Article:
When it comes to glassware, most people think that the best way to spot quality is to "ting" the object and listen. But if you educate your eyes to spot a high-quality piece of crystal, you can give your ears the day off.
Why? The sound of a "ting" from a piece of glass is subjective and it may not actually tell you anything about the quality of that piece of stemware. Other factors need to be evident to determine if you truly have the real thing.
Glassware (traditional soda-lime glass) contains about 50 percent silica (sand) and no lead. Crystal contains at least 24 percent lead. That is the basic distinction between crystal and glass.
Sounds easy enough, but it isn't that easy. You remember your mother telling you that nothing worth having is ever easy.
Most of the time, your everyday orange juice glass is made of a material called soda-lime glass, a combination of lime, silica (sand) and soda. It is used for products such as windows and everyday drinking glasses. Most glass made in the United States today is soda-lime glass, and doesn't involve a big investment.
On the other hand, borosilicate glass - called Fire-glass in the early 1900s and now called by its brand name of Pyrex - is a heat-resistant glass that does not break when exposed to extreme temperature changes. It is more expensive than soda-lime glass, and was first introduced for the windshields of railroad trains, to stop window breakage when trains experienced a severe change in weather conditions.
Borosilicate glass is mainly used in laboratories and does not easily corrode. Neither of these types of glass - soda-lime glass or borosilicate glass - is considered crystal because neither has 24 percent lead content.
Crystal is made of silica (sand), lead oxide and soda and it is known to be beautiful and strong. "Crystal" is a term used to describe any glassware that looks fancy or is used in the service of champagne, wine or spirits. It is the choice for spirits and wine connoisseurs because it allows the drinker to assess the color and viscosity of the wine or liquor. If your piece of crystal is very clear, it probably has a greater amount of lead content.
When it comes to crystal, its reflective quality and the 24 percent lead content are most important characteristics. Crystal shows more clarity than a typical piece of soda-lime glass, and its reflective quality is why crystal is used for chandeliers, fine wine glasses and jewelry pendants. Very fine crystal, like those pieces made by high quality firms such as Waterford, may even exceed the 24 percent lead content requirement. Those companies may provide products that are 30 percent lead content or more.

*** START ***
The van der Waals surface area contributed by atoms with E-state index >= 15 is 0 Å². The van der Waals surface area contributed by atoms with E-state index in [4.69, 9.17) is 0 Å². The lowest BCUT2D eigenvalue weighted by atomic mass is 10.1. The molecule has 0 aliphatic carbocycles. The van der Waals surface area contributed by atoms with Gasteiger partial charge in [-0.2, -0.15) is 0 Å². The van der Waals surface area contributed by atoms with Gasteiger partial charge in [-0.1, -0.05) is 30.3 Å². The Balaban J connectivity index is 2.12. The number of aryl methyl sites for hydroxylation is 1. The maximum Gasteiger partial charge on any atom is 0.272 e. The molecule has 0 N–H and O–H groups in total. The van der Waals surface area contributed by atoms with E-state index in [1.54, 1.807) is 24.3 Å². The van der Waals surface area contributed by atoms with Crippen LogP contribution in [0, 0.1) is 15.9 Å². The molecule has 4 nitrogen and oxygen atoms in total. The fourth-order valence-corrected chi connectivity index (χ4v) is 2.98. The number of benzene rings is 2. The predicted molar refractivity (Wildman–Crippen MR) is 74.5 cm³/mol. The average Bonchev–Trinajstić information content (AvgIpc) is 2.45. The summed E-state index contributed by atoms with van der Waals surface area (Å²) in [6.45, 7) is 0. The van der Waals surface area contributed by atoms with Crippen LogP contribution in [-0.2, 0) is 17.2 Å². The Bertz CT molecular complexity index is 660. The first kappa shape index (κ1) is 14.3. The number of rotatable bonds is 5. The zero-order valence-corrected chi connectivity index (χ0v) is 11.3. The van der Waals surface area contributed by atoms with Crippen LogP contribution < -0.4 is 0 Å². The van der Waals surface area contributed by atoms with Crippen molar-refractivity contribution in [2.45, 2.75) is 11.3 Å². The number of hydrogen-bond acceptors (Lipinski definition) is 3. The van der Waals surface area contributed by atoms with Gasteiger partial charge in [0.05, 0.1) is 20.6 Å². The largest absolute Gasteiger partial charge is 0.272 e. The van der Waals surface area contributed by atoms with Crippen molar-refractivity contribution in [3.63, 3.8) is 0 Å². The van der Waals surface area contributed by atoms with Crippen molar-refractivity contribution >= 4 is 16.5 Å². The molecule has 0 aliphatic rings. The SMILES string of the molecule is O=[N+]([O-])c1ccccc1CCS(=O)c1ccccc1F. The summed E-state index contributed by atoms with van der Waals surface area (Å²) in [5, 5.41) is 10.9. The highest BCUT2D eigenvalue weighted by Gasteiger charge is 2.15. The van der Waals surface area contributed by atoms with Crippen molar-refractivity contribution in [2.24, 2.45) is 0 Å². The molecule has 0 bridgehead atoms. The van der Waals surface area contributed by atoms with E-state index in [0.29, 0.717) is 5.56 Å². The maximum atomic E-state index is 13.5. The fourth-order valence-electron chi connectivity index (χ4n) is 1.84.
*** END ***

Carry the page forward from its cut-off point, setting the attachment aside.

The confusion surrounding crystal is based in history and chemistry. First of all, despite its name, crystal does not have a crystalline structure. And, "crystal" comes from a term (cristallo) coined by Italian glassmakers in the famous Murano glass-blowing center near Venice to define quality glassware which did not meet the European lead content standard.
Crystal is typically thin because it is easier to sculpt glass with a high lead content. Lead lowers the working temperature of the glass, extending the time that a glass blower has to sculpt a piece.
Tips for telling the difference between regular soda-lime glass and crystal:
-Crystal has the following attributes: 24 percent lead content, bright reflective quality, clear overall appearance, silver or silver/purple hue, rainbow prism effect when held up to the light, thinner than regular soda-lime glass and heavier than regular soda-lime glass.
-Crystal with a lead content over 35 percent will actually sparkle.
-Place your thumb into the cut design of the piece and, if you move your thumb around and you get cut, then you have a piece of cut crystal. Crystal will take on the properties of sharp cutting.
-Fine glassware may contain some lead content, but if the 24 percent lead content level is not reached then a manufacturer cannot, by law, call that piece "crystal."
Celebrity Ph.D. antiques appraiser, author and award-winning TV personality, Dr. Lori is the star appraiser on the Discovery channel's "Auction Kings." Visit DrLoriV.com, Facebook.com/DoctorLori, @DrLoriV on Twitter or call (888) 431-1010.